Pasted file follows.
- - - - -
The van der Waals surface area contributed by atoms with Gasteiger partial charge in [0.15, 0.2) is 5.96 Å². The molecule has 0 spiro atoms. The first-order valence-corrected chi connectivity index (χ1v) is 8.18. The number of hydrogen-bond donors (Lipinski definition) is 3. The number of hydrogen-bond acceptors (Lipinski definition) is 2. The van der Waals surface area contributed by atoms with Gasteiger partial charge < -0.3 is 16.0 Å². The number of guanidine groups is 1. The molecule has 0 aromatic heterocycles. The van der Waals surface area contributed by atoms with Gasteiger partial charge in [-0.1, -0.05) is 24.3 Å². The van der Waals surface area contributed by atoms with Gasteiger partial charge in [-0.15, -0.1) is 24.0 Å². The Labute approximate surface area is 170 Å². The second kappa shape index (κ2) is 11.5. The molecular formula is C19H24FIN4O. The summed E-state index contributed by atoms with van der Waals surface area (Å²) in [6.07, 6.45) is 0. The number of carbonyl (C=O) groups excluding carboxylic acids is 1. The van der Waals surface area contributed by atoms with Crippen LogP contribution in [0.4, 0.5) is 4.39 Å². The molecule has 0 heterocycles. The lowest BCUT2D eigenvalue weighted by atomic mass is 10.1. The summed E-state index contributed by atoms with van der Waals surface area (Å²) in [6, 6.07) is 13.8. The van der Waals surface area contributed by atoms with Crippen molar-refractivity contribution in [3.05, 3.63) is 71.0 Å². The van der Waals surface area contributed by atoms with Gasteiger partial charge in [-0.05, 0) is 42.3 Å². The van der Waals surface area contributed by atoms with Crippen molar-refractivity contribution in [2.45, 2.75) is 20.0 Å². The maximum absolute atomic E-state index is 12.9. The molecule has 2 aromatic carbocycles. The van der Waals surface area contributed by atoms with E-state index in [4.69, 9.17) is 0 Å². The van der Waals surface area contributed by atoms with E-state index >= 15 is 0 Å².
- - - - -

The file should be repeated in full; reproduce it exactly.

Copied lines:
The van der Waals surface area contributed by atoms with Gasteiger partial charge in [0.15, 0.2) is 5.96 Å². The molecule has 0 spiro atoms. The first-order valence-corrected chi connectivity index (χ1v) is 8.18. The number of hydrogen-bond donors (Lipinski definition) is 3. The number of hydrogen-bond acceptors (Lipinski definition) is 2. The van der Waals surface area contributed by atoms with Gasteiger partial charge < -0.3 is 16.0 Å². The number of guanidine groups is 1. The molecule has 0 aromatic heterocycles. The van der Waals surface area contributed by atoms with Gasteiger partial charge in [-0.1, -0.05) is 24.3 Å². The van der Waals surface area contributed by atoms with Gasteiger partial charge in [-0.15, -0.1) is 24.0 Å². The Labute approximate surface area is 170 Å². The second kappa shape index (κ2) is 11.5. The molecular formula is C19H24FIN4O. The summed E-state index contributed by atoms with van der Waals surface area (Å²) in [6.07, 6.45) is 0. The number of carbonyl (C=O) groups excluding carboxylic acids is 1. The van der Waals surface area contributed by atoms with Crippen LogP contribution in [0.4, 0.5) is 4.39 Å². The molecule has 0 heterocycles. The lowest BCUT2D eigenvalue weighted by atomic mass is 10.1. The summed E-state index contributed by atoms with van der Waals surface area (Å²) in [6, 6.07) is 13.8. The van der Waals surface area contributed by atoms with Crippen molar-refractivity contribution in [3.05, 3.63) is 71.0 Å². The van der Waals surface area contributed by atoms with Gasteiger partial charge in [-0.05, 0) is 42.3 Å². The van der Waals surface area contributed by atoms with Crippen molar-refractivity contribution in [2.45, 2.75) is 20.0 Å². The maximum absolute atomic E-state index is 12.9. The molecule has 2 aromatic carbocycles. The van der Waals surface area contributed by atoms with E-state index in [4.69, 9.17) is 0 Å². The van der Waals surface area contributed by atoms with E-state index >= 15 is 0 Å².